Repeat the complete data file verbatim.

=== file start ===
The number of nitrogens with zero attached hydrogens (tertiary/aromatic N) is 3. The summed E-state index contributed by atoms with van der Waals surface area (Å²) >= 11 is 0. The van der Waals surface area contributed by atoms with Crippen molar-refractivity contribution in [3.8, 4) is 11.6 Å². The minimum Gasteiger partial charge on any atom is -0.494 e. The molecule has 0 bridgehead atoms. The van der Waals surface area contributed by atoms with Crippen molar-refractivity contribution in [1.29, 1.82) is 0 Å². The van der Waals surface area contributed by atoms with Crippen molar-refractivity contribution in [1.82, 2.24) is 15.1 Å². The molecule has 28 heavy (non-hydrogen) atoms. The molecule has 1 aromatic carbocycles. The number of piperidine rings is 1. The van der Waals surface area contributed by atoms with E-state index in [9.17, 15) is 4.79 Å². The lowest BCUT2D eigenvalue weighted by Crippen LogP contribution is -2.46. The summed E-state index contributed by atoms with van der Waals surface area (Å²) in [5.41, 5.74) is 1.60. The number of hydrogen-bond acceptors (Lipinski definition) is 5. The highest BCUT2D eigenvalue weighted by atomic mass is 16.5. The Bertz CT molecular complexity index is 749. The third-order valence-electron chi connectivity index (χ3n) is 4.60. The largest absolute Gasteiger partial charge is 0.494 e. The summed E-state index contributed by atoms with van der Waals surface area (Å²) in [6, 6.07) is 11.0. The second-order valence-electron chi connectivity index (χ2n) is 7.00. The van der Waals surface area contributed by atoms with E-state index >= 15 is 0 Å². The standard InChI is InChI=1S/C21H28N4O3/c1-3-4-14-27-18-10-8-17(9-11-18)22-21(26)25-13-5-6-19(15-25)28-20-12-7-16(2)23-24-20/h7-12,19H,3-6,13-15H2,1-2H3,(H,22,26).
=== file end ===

The number of nitrogens with zero attached hydrogens (tertiary/aromatic N) is 3. The summed E-state index contributed by atoms with van der Waals surface area (Å²) >= 11 is 0. The van der Waals surface area contributed by atoms with Crippen molar-refractivity contribution in [3.8, 4) is 11.6 Å². The minimum Gasteiger partial charge on any atom is -0.494 e. The molecule has 0 bridgehead atoms. The van der Waals surface area contributed by atoms with Crippen molar-refractivity contribution in [1.29, 1.82) is 0 Å². The van der Waals surface area contributed by atoms with Crippen molar-refractivity contribution in [1.82, 2.24) is 15.1 Å². The molecule has 28 heavy (non-hydrogen) atoms. The molecule has 1 aromatic carbocycles. The number of piperidine rings is 1. The van der Waals surface area contributed by atoms with E-state index in [9.17, 15) is 4.79 Å². The lowest BCUT2D eigenvalue weighted by Crippen LogP contribution is -2.46. The summed E-state index contributed by atoms with van der Waals surface area (Å²) in [5.41, 5.74) is 1.60. The number of hydrogen-bond acceptors (Lipinski definition) is 5. The highest BCUT2D eigenvalue weighted by atomic mass is 16.5. The Bertz CT molecular complexity index is 749. The third-order valence-electron chi connectivity index (χ3n) is 4.60. The largest absolute Gasteiger partial charge is 0.494 e. The summed E-state index contributed by atoms with van der Waals surface area (Å²) in [6, 6.07) is 11.0. The second-order valence-electron chi connectivity index (χ2n) is 7.00. The van der Waals surface area contributed by atoms with E-state index >= 15 is 0 Å². The standard InChI is InChI=1S/C21H28N4O3/c1-3-4-14-27-18-10-8-17(9-11-18)22-21(26)25-13-5-6-19(15-25)28-20-12-7-16(2)23-24-20/h7-12,19H,3-6,13-15H2,1-2H3,(H,22,26).